How South Africa’s new controversial ‘internet censorship’ laws will impact you

President Cyril Ramaphosa signed off on the controversial Films and Publications Amendment Act in October 2019.

Described in the media as the “internet censorship bill”, the Act will now officially come into operation on a future date to be declared by the President, says Peter Grealy of law firm Webber Wentzel.

Grealy said that among other changes, the Act introduces significant changes to our law, including the regulation of harmful content and hate speech.

It also regulates commercial distributors of content (including people who distribute content online for commercial purposes) as well as non-commercial distributors (who distribute content for their own private use).

The Act also places new obligations on internet service providers (ISPs) to remove and report certain content or be subject to a fine, he said.

How you will be impacted

The Act regulates content uploaded by social media users, bloggers and influencers, Grealy said.

“There are criminal penalties for distributing content that amounts to propaganda for war, incites violence or which advocates hatred against a person or an identifiable group or which amounts to child pornography.

“In a welcome step, the Act criminalises the intentional distribution of private sexual photographs/films without the prior consent of the subject of such photographs and/or films,” he said.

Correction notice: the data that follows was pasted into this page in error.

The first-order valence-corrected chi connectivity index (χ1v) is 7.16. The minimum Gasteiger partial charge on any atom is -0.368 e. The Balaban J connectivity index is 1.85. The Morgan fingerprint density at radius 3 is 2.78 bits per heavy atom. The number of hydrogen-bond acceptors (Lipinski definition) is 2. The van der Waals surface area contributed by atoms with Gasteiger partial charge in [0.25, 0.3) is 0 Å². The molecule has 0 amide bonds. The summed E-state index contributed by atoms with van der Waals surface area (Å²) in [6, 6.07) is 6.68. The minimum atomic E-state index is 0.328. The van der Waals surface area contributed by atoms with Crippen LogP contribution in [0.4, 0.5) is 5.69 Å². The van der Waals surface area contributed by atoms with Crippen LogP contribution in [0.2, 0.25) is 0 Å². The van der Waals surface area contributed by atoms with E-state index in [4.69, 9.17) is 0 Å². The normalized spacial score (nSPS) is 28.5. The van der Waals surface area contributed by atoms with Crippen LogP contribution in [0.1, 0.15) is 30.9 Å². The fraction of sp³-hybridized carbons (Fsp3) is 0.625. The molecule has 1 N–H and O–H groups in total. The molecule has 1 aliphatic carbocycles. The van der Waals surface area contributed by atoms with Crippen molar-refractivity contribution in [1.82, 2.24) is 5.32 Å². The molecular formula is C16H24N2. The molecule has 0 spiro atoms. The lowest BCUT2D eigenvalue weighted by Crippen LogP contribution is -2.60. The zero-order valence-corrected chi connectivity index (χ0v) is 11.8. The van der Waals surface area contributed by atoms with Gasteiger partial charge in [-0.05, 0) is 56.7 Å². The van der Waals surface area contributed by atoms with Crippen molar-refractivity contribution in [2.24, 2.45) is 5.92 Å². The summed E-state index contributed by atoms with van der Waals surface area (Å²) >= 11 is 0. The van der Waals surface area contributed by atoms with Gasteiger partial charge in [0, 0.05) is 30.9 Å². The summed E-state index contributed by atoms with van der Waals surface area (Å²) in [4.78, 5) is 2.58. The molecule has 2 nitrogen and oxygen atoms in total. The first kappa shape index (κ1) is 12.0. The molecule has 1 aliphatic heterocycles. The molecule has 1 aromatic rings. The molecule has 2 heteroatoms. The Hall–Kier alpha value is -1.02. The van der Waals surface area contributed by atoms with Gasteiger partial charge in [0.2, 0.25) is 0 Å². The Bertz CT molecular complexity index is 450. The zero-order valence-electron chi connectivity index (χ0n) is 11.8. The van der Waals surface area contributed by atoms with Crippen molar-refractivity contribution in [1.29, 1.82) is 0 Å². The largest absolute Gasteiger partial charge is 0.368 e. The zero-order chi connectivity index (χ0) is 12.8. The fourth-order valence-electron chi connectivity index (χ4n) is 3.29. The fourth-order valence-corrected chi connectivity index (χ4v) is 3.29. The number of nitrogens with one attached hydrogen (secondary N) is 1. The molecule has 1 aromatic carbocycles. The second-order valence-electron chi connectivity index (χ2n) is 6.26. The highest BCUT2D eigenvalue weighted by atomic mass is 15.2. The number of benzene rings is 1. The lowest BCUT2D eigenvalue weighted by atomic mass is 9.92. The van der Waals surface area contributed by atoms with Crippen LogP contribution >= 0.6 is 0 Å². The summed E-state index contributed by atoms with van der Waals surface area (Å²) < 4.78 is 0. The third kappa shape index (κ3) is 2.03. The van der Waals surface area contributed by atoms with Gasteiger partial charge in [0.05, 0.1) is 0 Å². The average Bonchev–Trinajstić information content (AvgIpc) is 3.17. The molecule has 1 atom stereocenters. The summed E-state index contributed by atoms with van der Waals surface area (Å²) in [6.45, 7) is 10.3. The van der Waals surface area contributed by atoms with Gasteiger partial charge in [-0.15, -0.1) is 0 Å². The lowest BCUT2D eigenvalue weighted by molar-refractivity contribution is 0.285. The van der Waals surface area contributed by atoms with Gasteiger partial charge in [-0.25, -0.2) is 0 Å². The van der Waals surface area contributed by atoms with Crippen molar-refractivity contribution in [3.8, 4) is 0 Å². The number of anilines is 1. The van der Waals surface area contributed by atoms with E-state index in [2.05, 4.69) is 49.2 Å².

Grealy said that any Internet Service Provider (ISP) who has knowledge that its services are being used for the distribution or hosting of content that incites imminent violence; propaganda for war; advocates hatred against a person or an identifiable group or amounts to child pornography must:

  • Immediately remove the content; and
  • Furnish the Film and Publications Board, or a member of the South African Police Services, with information of the identity of the person who published the prohibited ​content.

“A failure to do so could result in a fine not exceeding R50,000 and/or imprisonment for a period not exceeding six months,” he said.


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How South Africa’s new controversial ‘internet censorship’ laws will impact you